2177 1pʌ 'big' (semantic)

I think 2306 came first, followed by 2177 and then 2132.

510: I'm not surprised the tangraph for the loanword for 'flower' is derived from the tangraph for the native word, but what is 'head' doing?


2476 1xwɤa 'flower' (< Chn 華 *xwɤa) =

left and center of 2750 1ɣɤu 'head' (why?) +

right of 2467 1vạ 'flower' (semantic)

2467 1vạ superficially resembles Old Chinese 華 *wra, the source of *xwɤa, but it goes back to *Sɯ-wa which has no *-r-. If the medial *-r- of OC *wra is a metathesized prefix -

*T-wa > *r-wa > *wra

- then perhaps the Chinese and Tangut words for 'flower' are related. But if Baxter and Sagart (2014) are right, 華 was OC *qʷʰˁra, sharing nothing in common with Tangut *Sɯ-wa other than a vowel. THE GOLDEN GUIDE: LINE 101: TANGRAPHS 501-505

101. I couldn't resist the opportunity to try out my newest Tangut vowel reconstruction in a continuation of where I left off last year (even if doing so entailed inconsistency with my reconstructions of lines 1-100).

Tangraph number 501 502 503 504 505
Li Fanwen number 4695 5087 2259 3951 2042
My reconstructed pronunciation 1giw'
Tangraph gloss the name Giw
the Chinese surnames Yang and Wang the surname element Me
to talk, speak
Word the surname 牛 Niu (*ŋgɨiw) the surname 酒 Yang (*jø̃) the surname 孟 Meng (*mɤẽ) the surname 杜 Du (*thu) the surname 家 Jia (*kɤa)
Translation Niu, Yang, Meng, Du, Jia

501: 4695 1giw' contains 1909 1guʳ 'ox, cattle' as a 'xenophonetic' (i.e., a phonetic element chosen for the pronunciation of its translation in another language: in this case, Tangut period northwestern Chinese *ŋgɨiw 'ox'). However, 1909 is not in its Tangraphic Sea analysis:


4695 1giw' 'the name Giw' =

top of 4940 2ʔjə 'the surname Y' (a family associated with the Giw?) +

bottom of 4107 1giw' (first syllable of 1giw' 1kie 'a kind of plant')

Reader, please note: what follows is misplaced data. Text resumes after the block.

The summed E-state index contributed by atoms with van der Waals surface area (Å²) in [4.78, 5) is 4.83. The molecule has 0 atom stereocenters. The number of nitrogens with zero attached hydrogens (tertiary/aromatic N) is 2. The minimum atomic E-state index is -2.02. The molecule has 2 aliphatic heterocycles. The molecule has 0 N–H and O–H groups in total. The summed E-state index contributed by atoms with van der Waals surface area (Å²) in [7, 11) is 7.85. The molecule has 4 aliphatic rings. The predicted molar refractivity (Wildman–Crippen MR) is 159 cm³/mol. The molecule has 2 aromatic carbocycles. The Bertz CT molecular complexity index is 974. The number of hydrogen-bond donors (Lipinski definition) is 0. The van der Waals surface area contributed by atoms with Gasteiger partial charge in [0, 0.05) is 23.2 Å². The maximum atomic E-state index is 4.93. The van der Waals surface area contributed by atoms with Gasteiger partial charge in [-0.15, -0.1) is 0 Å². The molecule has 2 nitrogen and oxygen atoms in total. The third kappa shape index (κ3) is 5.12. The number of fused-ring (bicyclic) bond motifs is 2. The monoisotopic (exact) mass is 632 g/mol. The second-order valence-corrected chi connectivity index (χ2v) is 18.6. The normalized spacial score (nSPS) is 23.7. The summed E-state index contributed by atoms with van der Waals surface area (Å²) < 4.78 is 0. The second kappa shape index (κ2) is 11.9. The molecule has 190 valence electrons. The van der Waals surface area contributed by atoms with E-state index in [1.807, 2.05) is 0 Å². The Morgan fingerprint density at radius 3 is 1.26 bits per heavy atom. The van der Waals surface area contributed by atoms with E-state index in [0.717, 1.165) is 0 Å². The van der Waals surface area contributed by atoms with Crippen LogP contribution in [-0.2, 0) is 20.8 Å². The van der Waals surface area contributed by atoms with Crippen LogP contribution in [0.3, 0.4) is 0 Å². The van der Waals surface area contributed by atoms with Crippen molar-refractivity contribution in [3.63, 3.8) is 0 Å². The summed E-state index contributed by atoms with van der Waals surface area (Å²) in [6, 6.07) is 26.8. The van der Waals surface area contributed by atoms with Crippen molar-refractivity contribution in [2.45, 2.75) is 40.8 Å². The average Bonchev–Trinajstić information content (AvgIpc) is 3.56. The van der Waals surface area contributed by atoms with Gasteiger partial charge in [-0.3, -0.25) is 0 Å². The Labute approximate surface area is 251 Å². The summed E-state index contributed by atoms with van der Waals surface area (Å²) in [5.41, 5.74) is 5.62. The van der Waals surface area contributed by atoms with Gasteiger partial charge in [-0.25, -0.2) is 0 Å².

Nor is 1909 in the analysis of 4107 which takes us back to 4695:


4107 1giw' (first syllable of 1giw' 1kie 'a kind of plant') =

top of 4303 1kie (second syllable of 1giw' 1kie 'a kind of plant') +

4695 1giw' 'the name Giw'

The Tangraphic Sea analysis of 1909 is dubious; surely its 'sources' are actually its derivatives:


1909 1guʳ 'ox, cattle' =

part of the bottom of 4704 2rɛʳ  'ox, elephant' (i.e.., large mammal?) +

part of the bottom of 0021 2bɨu 'ox, elephant' (synonym of 4704)

1909 is not a simple pictograph. It seems to contain 'not' (left), a Tangut derivative of 羊 'goat' (center), and a mysterious right-hand element whose function eludes me. 'Not' must be an abbreviation of some other tangraph.

Chinese 牛 *ŋgɨiw < *ŋʷəʔ and Tangut 1guʳ < *Nʌ-gur or *Tʌ-ŋgu are vaguely similar but difficult to relate. A zero grade Tangut derivative of the root *ŋʷʔ would be *2ŋu, not 1guʳ.

502: The analysis of this surname tangraph makes me wonder if there was a Yang family associated with sheep and birds.


5087 1ʔjø̃ 'Yang' =

center of 3452 2ʔje 'sheep' +

left of 2262 1dʐwɨõ 'bird' +

right of 2107 1tsɪʳ 'earth' 

I am not sure it is necessary to reconstruct a glottal stop before *j-. It is odd that Tangut had ʔj- but no simple j-, and I cannot account for the ʔ- in 1ʔjaʳ < *rjat 'eight' unless it is a remnant of a prefix.

5087 also transcribed the surname 王 *wɨõ 'Wang'. Another Tangut transcription was in 412:

0403 1võ (Chinese transcription character)

503: 2259 is a straightforward semantophonetic compound:


2259 2mɤe (the surname element Me) =

left of 2888 'surname' (semantic) +

center and right of 1966 1mɤe 'to call, greet' (phonetic)

2259 2mɤe did not have a nasal vowel like Chinese 孟 *mɤẽ 'Meng', but perhaps the Tangut thought it was appropriate to write a Chinese surname with a tangraph for a similar-sounding syllable in indigenous surnames such as.

0493 2259 2sə 2mɤe 'Syme' and 2259 0714 2mɤe 1tʂɤew 'Mechew'.

504: 3951 is a phonosemantic compound used as a transcription of an unrelated Chinese name:


3951 1thu 'to talk =

left of 3949 1thu (second syllable of 2kyʳ 1thu 'skill') (phonetic) +

right of 1045 2dạ 'speech' (semantic)

505: I could guess the analysis of this tangraph even before seeing it in Li Fanwen (2008: 339):


2042 2kɤa 'duck' =

left of 3058 2ɮəʳ' 'water' +

right of 2262 1dʐwɨõ 'bird'